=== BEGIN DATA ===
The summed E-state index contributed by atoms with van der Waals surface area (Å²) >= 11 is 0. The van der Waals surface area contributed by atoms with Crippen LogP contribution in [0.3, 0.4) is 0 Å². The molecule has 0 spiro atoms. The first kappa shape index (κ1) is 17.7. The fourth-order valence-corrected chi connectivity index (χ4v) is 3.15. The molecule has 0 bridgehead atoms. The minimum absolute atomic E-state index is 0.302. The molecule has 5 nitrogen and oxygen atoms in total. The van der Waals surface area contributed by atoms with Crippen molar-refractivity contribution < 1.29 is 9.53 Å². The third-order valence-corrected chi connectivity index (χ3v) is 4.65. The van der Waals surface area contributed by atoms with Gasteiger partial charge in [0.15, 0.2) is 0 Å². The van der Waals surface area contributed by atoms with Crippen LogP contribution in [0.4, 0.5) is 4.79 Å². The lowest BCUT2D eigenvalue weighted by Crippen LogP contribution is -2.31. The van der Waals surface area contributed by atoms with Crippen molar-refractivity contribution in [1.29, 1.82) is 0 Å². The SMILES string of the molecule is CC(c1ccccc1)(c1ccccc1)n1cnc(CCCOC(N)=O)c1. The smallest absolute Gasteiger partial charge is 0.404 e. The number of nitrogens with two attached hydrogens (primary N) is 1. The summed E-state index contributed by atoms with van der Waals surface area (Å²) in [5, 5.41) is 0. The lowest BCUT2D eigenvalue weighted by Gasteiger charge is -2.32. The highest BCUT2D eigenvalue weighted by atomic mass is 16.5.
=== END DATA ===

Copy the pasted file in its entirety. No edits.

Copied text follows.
The summed E-state index contributed by atoms with van der Waals surface area (Å²) >= 11 is 0. The van der Waals surface area contributed by atoms with Crippen LogP contribution in [0.3, 0.4) is 0 Å². The molecule has 0 spiro atoms. The first kappa shape index (κ1) is 17.7. The fourth-order valence-corrected chi connectivity index (χ4v) is 3.15. The molecule has 0 bridgehead atoms. The minimum absolute atomic E-state index is 0.302. The molecule has 5 nitrogen and oxygen atoms in total. The van der Waals surface area contributed by atoms with Crippen molar-refractivity contribution < 1.29 is 9.53 Å². The third-order valence-corrected chi connectivity index (χ3v) is 4.65. The van der Waals surface area contributed by atoms with Gasteiger partial charge in [0.15, 0.2) is 0 Å². The van der Waals surface area contributed by atoms with Crippen LogP contribution in [0.4, 0.5) is 4.79 Å². The lowest BCUT2D eigenvalue weighted by Crippen LogP contribution is -2.31. The van der Waals surface area contributed by atoms with Crippen molar-refractivity contribution in [1.29, 1.82) is 0 Å². The SMILES string of the molecule is CC(c1ccccc1)(c1ccccc1)n1cnc(CCCOC(N)=O)c1. The smallest absolute Gasteiger partial charge is 0.404 e. The number of nitrogens with two attached hydrogens (primary N) is 1. The summed E-state index contributed by atoms with van der Waals surface area (Å²) in [5, 5.41) is 0. The lowest BCUT2D eigenvalue weighted by Gasteiger charge is -2.32. The highest BCUT2D eigenvalue weighted by atomic mass is 16.5.